The presence of food in the stomach as compared with when alcohol is consumed alone can be so important that reductions in peak BrAC have been reported to be as much as 20 to 57%. Now a limited research conducted at Northern Kentucky University suggests that alcohol consumed with diet soft drink results in higher breath alcohol concentrations (BrACs) as compared to the same amount of alcohol consumed with a similar beverage containing sugar.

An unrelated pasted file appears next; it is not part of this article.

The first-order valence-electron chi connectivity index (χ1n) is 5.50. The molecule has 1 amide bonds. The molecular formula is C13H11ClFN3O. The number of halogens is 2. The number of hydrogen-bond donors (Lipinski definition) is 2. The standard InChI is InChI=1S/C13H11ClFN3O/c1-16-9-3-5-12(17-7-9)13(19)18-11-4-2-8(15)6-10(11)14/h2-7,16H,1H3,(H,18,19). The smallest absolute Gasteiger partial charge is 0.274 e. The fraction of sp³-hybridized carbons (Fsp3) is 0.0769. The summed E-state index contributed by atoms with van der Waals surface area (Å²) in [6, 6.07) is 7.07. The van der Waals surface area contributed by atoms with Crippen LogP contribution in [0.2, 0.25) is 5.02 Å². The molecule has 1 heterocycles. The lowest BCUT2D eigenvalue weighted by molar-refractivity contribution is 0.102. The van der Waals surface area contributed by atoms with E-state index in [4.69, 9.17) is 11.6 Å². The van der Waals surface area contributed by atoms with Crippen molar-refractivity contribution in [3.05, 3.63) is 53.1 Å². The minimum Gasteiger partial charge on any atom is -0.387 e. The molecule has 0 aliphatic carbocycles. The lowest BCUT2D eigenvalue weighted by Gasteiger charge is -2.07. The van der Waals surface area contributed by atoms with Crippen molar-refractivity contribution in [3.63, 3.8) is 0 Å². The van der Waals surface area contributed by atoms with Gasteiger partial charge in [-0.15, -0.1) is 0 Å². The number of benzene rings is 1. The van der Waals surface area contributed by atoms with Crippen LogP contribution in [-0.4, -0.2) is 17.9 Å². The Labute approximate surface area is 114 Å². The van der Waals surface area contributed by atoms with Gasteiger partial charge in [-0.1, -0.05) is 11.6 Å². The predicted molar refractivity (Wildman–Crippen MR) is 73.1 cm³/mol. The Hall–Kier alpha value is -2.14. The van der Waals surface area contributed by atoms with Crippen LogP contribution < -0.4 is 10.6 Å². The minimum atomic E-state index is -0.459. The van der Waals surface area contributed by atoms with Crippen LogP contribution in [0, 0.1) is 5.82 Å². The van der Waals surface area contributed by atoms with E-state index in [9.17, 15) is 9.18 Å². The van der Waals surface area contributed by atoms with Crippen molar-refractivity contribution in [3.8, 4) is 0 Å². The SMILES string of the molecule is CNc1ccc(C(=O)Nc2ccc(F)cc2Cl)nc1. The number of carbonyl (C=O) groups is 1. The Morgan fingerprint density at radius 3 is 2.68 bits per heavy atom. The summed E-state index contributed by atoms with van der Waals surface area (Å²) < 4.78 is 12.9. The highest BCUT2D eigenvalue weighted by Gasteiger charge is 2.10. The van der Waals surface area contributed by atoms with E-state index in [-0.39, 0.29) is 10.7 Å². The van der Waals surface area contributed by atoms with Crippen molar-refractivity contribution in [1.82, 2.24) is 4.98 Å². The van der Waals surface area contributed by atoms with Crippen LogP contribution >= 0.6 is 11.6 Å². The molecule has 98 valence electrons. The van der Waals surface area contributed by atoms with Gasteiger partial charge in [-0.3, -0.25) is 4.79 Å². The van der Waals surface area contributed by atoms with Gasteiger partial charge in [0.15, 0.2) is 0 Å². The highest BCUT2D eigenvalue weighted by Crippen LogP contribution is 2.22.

Northern Kentucky University researchers discovered that BrACs were signiﬁcantly higher in the alcohol + diet beverage condition compared with the alcohol + regular beverage condition. The mean peak BrAC was 0.091 g/210 l in the alcohol + diet condition compared with 0.077 g/210 l in the alcohol + regular condition. The study concluded that mixing alcohol with a diet soft drink resulted in elevated BrACs, as compared with the same amount of alcohol mixed with a sugar-sweetened beverage. Individuals were unaware of these differences, a factor that may increase the safety risks associated with drinking alcohol. According to the study, the higher BrACs associated with diet mixers warrants greater consideration, and consumers should be made aware of this phenomenon.